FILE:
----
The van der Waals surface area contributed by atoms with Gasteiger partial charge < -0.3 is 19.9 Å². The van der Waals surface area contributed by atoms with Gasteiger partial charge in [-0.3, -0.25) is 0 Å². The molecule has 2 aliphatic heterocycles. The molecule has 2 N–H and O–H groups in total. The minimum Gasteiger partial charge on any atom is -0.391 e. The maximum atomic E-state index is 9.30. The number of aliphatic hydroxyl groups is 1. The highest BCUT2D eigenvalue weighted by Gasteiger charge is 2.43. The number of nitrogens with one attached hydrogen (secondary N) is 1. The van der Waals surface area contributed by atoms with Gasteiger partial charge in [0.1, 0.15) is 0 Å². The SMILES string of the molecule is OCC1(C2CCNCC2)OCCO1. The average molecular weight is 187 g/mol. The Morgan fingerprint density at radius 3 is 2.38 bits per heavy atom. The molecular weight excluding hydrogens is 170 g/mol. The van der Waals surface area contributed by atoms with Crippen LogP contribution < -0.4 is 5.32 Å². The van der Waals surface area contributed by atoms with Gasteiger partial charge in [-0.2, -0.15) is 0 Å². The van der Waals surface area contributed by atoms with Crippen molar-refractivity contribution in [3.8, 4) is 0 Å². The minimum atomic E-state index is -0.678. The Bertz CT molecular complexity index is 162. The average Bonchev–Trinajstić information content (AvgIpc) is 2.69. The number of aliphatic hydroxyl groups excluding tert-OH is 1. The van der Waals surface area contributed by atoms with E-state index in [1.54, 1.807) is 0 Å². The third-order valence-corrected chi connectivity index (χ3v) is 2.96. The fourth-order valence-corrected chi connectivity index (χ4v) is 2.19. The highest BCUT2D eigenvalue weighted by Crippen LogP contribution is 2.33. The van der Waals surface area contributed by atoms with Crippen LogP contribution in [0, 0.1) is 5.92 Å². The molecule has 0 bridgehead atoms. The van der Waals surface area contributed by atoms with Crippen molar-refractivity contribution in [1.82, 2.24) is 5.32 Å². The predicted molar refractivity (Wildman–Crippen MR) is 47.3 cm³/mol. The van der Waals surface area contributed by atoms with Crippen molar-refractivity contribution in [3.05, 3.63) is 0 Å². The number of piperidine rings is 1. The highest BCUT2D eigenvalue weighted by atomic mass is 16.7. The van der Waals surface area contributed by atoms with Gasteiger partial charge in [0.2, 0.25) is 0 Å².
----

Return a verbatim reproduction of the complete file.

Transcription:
The van der Waals surface area contributed by atoms with Gasteiger partial charge < -0.3 is 19.9 Å². The van der Waals surface area contributed by atoms with Gasteiger partial charge in [-0.3, -0.25) is 0 Å². The molecule has 2 aliphatic heterocycles. The molecule has 2 N–H and O–H groups in total. The minimum Gasteiger partial charge on any atom is -0.391 e. The maximum atomic E-state index is 9.30. The number of aliphatic hydroxyl groups is 1. The highest BCUT2D eigenvalue weighted by Gasteiger charge is 2.43. The number of nitrogens with one attached hydrogen (secondary N) is 1. The van der Waals surface area contributed by atoms with Gasteiger partial charge in [0.1, 0.15) is 0 Å². The SMILES string of the molecule is OCC1(C2CCNCC2)OCCO1. The average molecular weight is 187 g/mol. The Morgan fingerprint density at radius 3 is 2.38 bits per heavy atom. The molecular weight excluding hydrogens is 170 g/mol. The van der Waals surface area contributed by atoms with Crippen LogP contribution < -0.4 is 5.32 Å². The van der Waals surface area contributed by atoms with Gasteiger partial charge in [-0.2, -0.15) is 0 Å². The van der Waals surface area contributed by atoms with Crippen molar-refractivity contribution in [3.8, 4) is 0 Å². The minimum atomic E-state index is -0.678. The Bertz CT molecular complexity index is 162. The average Bonchev–Trinajstić information content (AvgIpc) is 2.69. The number of aliphatic hydroxyl groups excluding tert-OH is 1. The van der Waals surface area contributed by atoms with E-state index in [1.54, 1.807) is 0 Å². The third-order valence-corrected chi connectivity index (χ3v) is 2.96. The fourth-order valence-corrected chi connectivity index (χ4v) is 2.19. The highest BCUT2D eigenvalue weighted by Crippen LogP contribution is 2.33. The van der Waals surface area contributed by atoms with Crippen LogP contribution in [0, 0.1) is 5.92 Å². The molecule has 0 bridgehead atoms. The van der Waals surface area contributed by atoms with Crippen molar-refractivity contribution in [1.82, 2.24) is 5.32 Å². The predicted molar refractivity (Wildman–Crippen MR) is 47.3 cm³/mol. The van der Waals surface area contributed by atoms with Crippen molar-refractivity contribution in [3.05, 3.63) is 0 Å². The number of piperidine rings is 1. The highest BCUT2D eigenvalue weighted by atomic mass is 16.7. The van der Waals surface area contributed by atoms with Gasteiger partial charge in [0.2, 0.25) is 0 Å².